Pediatricians Take Stand Against Energy Drinks
The American Academy of Pediatrics (AAP) has issued a report warning that children and adolescents should not consume energy drinks because the beverages “pose potential health risks.” Titled “Sports Drinks and Energy Drinks for Children and Adolescents: Are They Appropriate?”, the report appears in the June 2011 issue of Pediatrics.
Sports drinks and energy drinks are not the same, the report says, noting that sports drinks contain carbohydrates, minerals, electrolytes, and flavoring intended to replace water and electrolytes lost through sweating during exercise. “Sports drinks can be helpful for young athletes engages in prolonged, vigorous physical activities, but in most cases they are unnecessary on the sports field or the school lunchroom,” according to the report.
Energy drinks, however, “are never appropriate for children or adolescents,”
and should be avoided because they contain stimulants, such as caffeine,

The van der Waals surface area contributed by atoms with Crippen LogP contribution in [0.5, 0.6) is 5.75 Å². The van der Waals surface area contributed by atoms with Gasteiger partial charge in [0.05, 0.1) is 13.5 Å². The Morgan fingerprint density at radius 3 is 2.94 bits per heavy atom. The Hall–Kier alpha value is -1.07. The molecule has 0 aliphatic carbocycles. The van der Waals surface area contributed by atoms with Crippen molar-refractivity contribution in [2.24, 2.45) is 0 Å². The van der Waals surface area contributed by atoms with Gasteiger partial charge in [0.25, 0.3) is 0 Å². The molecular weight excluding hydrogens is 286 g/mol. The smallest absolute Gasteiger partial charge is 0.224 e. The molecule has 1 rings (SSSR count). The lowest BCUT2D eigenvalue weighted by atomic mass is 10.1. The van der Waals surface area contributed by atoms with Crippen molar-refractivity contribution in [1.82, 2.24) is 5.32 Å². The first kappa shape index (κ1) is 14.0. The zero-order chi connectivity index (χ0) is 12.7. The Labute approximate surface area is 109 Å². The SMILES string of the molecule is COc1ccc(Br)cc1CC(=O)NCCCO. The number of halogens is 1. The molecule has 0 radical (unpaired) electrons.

guarana and taurine, the report says. “Caffeine—by far the most popular
stimulant—has been linked to a number of harmful health effects in children,
including effects on the developing neurologic and cardiovascular systems,”
according to the report. “In general, caffeine-containing beverages, including
soda, should be avoided.”
AAP also recommends that (i) “pediatricians should highlight the difference between sports drinks and energy drinks with patients and their parents, and talk about the potential health risks”; (ii) “routine ingestion of carbohydrate-containing sports drinks by children and adolescents should be avoided or restricted, because they can increase the risk of overweight and obesity, as well as dental erosion”; and (iii) “water, not sports drinks, should be the principal source of hydration for children and adolescents.” See AAP Press Release, May 30, 2011.